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Old 01-08-2018, 06:00 PM   #101
stellarfun
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Re: San Francisco high-rise sinking, tilting

The curtain wall is apparently peeling away, creating a fire hazard.

https://www.dezeen.com/2017/12/20/si...el-architects/

Its unclear. to me anyway, why Millennium is now suing its construction consultant on the curtainwall

"Dezeen contacted Millennium Partners for comment but is yet to receive a response. But the company has recently taken up the issue of wall problems with Texas-based cladding consultant behind the building Curtainwall Design Consulting – it filed a lawsuit against the firm last month."
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Old 01-09-2018, 11:07 AM   #102
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Re: San Francisco high-rise sinking, tilting

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Originally Posted by stellarfun View Post
The curtain wall is apparently peeling away, creating a fire hazard.

https://www.dezeen.com/2017/12/20/si...el-architects/

Its unclear. to me anyway, why Millennium is now suing its construction consultant on the curtainwall

"Dezeen contacted Millennium Partners for comment but is yet to receive a response. But the company has recently taken up the issue of wall problems with Texas-based cladding consultant behind the building Curtainwall Design Consulting – it filed a lawsuit against the firm last month."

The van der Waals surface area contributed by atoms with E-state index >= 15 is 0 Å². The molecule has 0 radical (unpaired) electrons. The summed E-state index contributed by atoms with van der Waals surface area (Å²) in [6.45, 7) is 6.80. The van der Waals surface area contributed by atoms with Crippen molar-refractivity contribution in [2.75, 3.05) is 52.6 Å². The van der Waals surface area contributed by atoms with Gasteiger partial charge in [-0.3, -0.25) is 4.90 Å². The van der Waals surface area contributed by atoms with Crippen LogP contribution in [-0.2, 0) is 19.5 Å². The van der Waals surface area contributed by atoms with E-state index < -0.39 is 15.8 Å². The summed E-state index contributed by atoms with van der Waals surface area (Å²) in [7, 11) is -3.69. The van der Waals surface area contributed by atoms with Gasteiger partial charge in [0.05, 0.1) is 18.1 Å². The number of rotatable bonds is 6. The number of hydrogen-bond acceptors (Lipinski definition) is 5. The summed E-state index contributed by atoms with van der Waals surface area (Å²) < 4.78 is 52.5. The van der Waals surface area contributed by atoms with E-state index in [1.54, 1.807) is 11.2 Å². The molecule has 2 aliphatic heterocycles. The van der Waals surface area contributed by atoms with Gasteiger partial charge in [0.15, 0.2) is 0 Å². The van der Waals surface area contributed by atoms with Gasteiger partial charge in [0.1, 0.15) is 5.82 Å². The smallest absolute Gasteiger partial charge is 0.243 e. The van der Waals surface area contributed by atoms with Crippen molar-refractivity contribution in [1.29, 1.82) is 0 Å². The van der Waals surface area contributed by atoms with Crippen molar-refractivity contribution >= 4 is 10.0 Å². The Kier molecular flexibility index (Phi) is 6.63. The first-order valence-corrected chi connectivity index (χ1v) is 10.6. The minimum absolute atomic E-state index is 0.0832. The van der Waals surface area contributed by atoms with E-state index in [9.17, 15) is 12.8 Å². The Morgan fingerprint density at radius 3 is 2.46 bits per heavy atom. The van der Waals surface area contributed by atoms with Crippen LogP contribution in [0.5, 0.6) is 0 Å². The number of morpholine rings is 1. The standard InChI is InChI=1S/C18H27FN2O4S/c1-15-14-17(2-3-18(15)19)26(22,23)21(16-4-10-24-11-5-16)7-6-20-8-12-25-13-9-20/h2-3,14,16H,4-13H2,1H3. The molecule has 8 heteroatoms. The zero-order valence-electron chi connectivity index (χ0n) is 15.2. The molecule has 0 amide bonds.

There suing to pretend they are not at fault and trying to create that there are more groups at fault besides the developer. But seriously in the end Millennium Partners is responsible for building this Piece of SHIT.
Maybe San Fran taxpaying citizens can pony up 200Million to fix the building.
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Old 06-05-2018, 08:08 AM   #103
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Re: San Francisco high-rise sinking, tilting

Original construction cost: $350 million.

Potential cost to fix: $500 million.

One proposal is to micropile to bedrock support for the half that's sinking the most, then wait and let the remaining half sink to that level.

https://sf.curbed.com/2018/4/16/1724...-san-francisco
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Old 06-05-2018, 11:52 AM   #104